CORVALLIS, Ore. – Rick Settersten, a professor of human development and family sciences at Oregon State University, has been named the first endowed director of OSU’s Hallie Ford Center for Healthy Children and Families.
Tammy Bray, dean of the College of Health and Human Sciences, said Settersten will help to bring together the Hallie Ford Center’s faculty and students to conduct pioneering interdisciplinary research.
“Rick is uniquely qualified to guide our core researchers from early childhood development and family studies,” Bray said. “He is a superb researcher, a published author, a dynamic teacher, a born leader, as well as the father of two young children.”
Settersten’s recent research has probed what the extended process of becoming an adult today means for young people, their families, and the nation. He conducted much of this research as part of the decade-long MacArthur Research Network on Transitions to Adulthood and Public Policy, covering topics that range from education, work, and finances, to dating, cohabitation, marriage, and parenting, to relationships with friends and parents.
In January, Settersten and Barbara Ray’s book on this topic, “Not Quite Adults: Why 20-Somethings Are Choosing a Slower Path to Adulthood, and Why It's Good for Everyone,” will be published by Random House.
Settersten’s scholarship regularly crosses disciplinary boundaries as well as different periods of life. He can also be found working on questions related to aging, tracing the consequences of early life experience for functioning in late life. This expertise will help him create synergy between the Hallie Ford Center and the Center for Healthy Aging Research at OSU, of which he is also a member.
Settersten’s research has also been supported by divisions of the National Institutes of Health. Settersten received a Ph.D. from Northwestern University and has held fellowships at the Max Planck Institute for Human Development and Education in Berlin, the Institute for Policy Research at Northwestern, and the Spencer Foundation in Chicago. Before coming to OSU, Settersten was professor of sociology and co-director of the Schubert Center for Child Studies at Case Western Reserve University.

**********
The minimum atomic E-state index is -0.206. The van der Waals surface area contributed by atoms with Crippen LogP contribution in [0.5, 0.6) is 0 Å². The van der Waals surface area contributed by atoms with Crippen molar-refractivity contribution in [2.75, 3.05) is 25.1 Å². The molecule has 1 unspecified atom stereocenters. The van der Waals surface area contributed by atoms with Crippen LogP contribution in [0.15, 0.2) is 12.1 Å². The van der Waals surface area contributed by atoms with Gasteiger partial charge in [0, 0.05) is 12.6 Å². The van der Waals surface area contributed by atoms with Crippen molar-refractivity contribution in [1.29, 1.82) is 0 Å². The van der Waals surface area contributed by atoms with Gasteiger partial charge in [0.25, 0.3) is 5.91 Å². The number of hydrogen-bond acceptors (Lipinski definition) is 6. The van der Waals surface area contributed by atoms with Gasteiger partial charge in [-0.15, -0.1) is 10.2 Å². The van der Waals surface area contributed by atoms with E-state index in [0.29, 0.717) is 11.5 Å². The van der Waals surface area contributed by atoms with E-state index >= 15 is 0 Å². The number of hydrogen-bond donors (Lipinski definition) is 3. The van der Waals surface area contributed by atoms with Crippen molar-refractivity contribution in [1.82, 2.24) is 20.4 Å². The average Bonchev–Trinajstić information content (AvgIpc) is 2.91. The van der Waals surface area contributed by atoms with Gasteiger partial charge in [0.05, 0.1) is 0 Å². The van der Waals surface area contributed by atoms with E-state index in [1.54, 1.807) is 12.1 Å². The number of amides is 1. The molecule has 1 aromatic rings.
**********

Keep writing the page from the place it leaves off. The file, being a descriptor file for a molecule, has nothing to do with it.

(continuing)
Hallie Ford, a noted Oregon philanthropist, provided funds toward a new building that will house the Center, as well as the endowed director position.
The center supports research and outreach programs that address such issues as self-regulation, school readiness, character development, obesity, problem behavior, and parenting education. Programs of the center also explore the special needs of “vulnerable” populations, including children with developmental disabilities, diverse families, and families in rural communities.
“These are trying social and economic times for children and families across Oregon and our nation,” Settersten said. “In the College of Health and Human Sciences at OSU, we’re making children and families a top priority of our research and outreach efforts, with the intention of improving their health and well-being. What better legacy could one possibly wish for?”